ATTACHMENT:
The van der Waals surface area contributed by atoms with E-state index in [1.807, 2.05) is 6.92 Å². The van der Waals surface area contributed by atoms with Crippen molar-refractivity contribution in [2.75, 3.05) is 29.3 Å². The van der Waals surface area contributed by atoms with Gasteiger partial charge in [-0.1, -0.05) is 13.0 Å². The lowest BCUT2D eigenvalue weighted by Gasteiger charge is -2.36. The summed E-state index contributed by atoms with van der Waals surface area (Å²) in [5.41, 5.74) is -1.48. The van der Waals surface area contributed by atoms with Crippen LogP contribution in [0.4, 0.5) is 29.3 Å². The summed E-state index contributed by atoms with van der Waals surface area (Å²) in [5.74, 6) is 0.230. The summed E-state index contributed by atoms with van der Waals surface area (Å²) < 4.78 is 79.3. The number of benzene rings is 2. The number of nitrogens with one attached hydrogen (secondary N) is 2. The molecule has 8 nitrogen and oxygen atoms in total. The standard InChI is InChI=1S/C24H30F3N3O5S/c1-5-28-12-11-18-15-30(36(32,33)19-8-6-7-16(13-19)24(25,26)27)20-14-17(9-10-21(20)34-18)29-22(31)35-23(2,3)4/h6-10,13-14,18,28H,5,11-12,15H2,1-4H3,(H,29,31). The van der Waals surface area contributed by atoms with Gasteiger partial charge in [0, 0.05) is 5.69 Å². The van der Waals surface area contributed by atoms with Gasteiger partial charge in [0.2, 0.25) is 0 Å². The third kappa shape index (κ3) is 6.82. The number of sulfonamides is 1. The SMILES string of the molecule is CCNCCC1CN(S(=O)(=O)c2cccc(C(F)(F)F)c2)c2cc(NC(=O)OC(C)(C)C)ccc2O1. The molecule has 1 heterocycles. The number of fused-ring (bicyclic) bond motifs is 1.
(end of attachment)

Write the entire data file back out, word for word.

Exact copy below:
The van der Waals surface area contributed by atoms with E-state index in [1.807, 2.05) is 6.92 Å². The van der Waals surface area contributed by atoms with Crippen molar-refractivity contribution in [2.75, 3.05) is 29.3 Å². The van der Waals surface area contributed by atoms with Gasteiger partial charge in [-0.1, -0.05) is 13.0 Å². The lowest BCUT2D eigenvalue weighted by Gasteiger charge is -2.36. The summed E-state index contributed by atoms with van der Waals surface area (Å²) in [5.41, 5.74) is -1.48. The van der Waals surface area contributed by atoms with Crippen LogP contribution in [0.4, 0.5) is 29.3 Å². The summed E-state index contributed by atoms with van der Waals surface area (Å²) in [5.74, 6) is 0.230. The summed E-state index contributed by atoms with van der Waals surface area (Å²) < 4.78 is 79.3. The number of benzene rings is 2. The number of nitrogens with one attached hydrogen (secondary N) is 2. The molecule has 8 nitrogen and oxygen atoms in total. The standard InChI is InChI=1S/C24H30F3N3O5S/c1-5-28-12-11-18-15-30(36(32,33)19-8-6-7-16(13-19)24(25,26)27)20-14-17(9-10-21(20)34-18)29-22(31)35-23(2,3)4/h6-10,13-14,18,28H,5,11-12,15H2,1-4H3,(H,29,31). The van der Waals surface area contributed by atoms with Gasteiger partial charge in [0, 0.05) is 5.69 Å². The van der Waals surface area contributed by atoms with Gasteiger partial charge in [0.2, 0.25) is 0 Å². The third kappa shape index (κ3) is 6.82. The number of sulfonamides is 1. The SMILES string of the molecule is CCNCCC1CN(S(=O)(=O)c2cccc(C(F)(F)F)c2)c2cc(NC(=O)OC(C)(C)C)ccc2O1. The molecule has 1 heterocycles. The number of fused-ring (bicyclic) bond motifs is 1.